So, in order to seek an audience from my buddy, Blakemore, I started doing the guitar finger strengthening drills while my computer was running reports.
First, they start you off with Chromatic Scales which is code for, “every position on the fretboard is a note.” You start on the 6th string / low E / string closest to you when you place it properly in your lap – just touch the edges! Start with just the string, then put your pointer on the string at the first fret just above the line. Strum, hold for a 4 count and strum the second time placing your middle finger on the second fret. Then 4 count, and then 3rd fret with the ring finger. Then hold for a four count and do the same on the 4th fret with the pinky finger.
Now here’s the catch: You have to hold your fingers down the whole time. For example, when it’s time to move up to the 5th string / A String, your fingers have to stay on the 6th string / E string until it’s time to play the note on the fret. Dexterity. Fun times.
Then there’s a couple ways that goes, but eventually you hit the whole board. Go 1-4 up the strings then when you get to that first string and hit that 4th fret, you slide the hand down and hit frets 5-8, then 9-12. And for the bonus, go backwards. Then hit all the notes.
It’s generally assumed that the guitar will sound different when you strum down on a string from when you strum up on the note. In fact, songs have been written based on that principle, but it doesn’t have to be that way.
In this drill, you strum down (pick / thumb) and strum up (pick / index / middle / ring) until it sounds the same. Then you go faster until it stops and slow back down until you get it sounding the same. Over time, you’ll be able to do this both ways quickly. You do this for 2 minutes a string.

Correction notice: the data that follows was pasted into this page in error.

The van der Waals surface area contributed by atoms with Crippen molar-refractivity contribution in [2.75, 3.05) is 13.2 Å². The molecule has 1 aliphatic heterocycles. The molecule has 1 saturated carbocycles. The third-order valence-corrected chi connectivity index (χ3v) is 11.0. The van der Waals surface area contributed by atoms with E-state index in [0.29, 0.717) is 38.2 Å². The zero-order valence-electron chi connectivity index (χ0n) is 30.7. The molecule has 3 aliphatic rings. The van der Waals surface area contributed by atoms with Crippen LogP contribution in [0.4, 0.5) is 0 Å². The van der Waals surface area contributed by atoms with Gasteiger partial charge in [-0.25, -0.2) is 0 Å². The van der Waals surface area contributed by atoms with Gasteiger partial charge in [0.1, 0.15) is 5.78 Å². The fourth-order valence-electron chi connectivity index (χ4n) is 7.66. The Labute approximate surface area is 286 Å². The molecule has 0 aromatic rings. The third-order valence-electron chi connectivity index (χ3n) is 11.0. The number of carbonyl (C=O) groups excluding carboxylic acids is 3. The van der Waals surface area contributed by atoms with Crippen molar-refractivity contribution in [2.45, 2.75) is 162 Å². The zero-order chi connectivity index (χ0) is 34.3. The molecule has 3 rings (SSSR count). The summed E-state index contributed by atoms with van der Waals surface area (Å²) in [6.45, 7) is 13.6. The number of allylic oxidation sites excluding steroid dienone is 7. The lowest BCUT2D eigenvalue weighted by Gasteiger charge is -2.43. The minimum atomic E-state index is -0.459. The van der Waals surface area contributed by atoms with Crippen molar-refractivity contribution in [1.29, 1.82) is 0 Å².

After one day of this drill and I started getting my speed back. I’m hoping that after 30 days of this I’ll actually be faster on the one-string 16th and 32nd notes. Was never that fast on it.
This ain’t a warmup for pick users. Picks are for pus***.
Swallow the pick and get ready to pick with the four fingers on your right hand (unless you’re playing left-handed):
Why are they named this way? I don’t know. It’s Italian. Renaissance-y.
Anyway, you get to evenly go up the strongs, starting with your P / Thumb at the six string (that Low E closest to you. Yeah, that one). Hit that, then move to the Index / Pointer Finger / I Finger on the 5th fret. Then The Middle / M on the 4th, the Ring / A on the 3rd string, then back to the Middle / M on the 4th. Some call this a Waltz tempo. Anyway, you do that with an old blues chord and, poof, a blues arpeggio.
Here’s where the fun starts: Once you go through it, it’s time to shift up to the strings so now everything starts on the 5th string. Then do it again where everything starts on the 4th, then come back to 5th, then back to 6th.
And for the fun: Time to move down a fret and do it all again.
The day’s drill was going up the chord scale starting at EbMaj7 (E-flat Major 7th). Overly complex for some damned drills so I just started at C and worked it back to B. Why? I was too lazy to remember the progression for that key. I’ll go back and remember it tomorrow. But, for the record, if you ever need to remember the major scale, it usually goes like this:
Why is this all classical major? I dunno, something to do with harmonics and that it sounds purdy.
As for the drill, it was like this: pick two strings at a time. Start with the Thumb & Ring (P, A) and then hit with the index and middle finger (I,M), then back to P/A and go to the next chord. Then go back down the chords. It sounds simple, but it’s simple to f*** up and it’s the details and execution that separates guitarists so, yeah, I’ll spend much time on it.
Given the Holiday, a dinner, a baptism and a thunderstorm, I didn’t even get into the other fingerpick drills I used to do, and given that I only used the Nylon-stringed Washburn tonight and that my fingers are still numb, it’s gonna be one of two things:
If you want to know how any of this works, a Gumball Head and a few minutes of grace is usually all one needs to get my attention.
Looking forward to Day #2. Now that I know this guy is using classical major scales for the drills, I’ll be prepared to have to relearn the scales he picks.
Besides, it’s either this or watch TV. I stare at enough screens in a day.
BTW – Photo Credit to Ryon Edwards via Flickr. GREAT STUFF!
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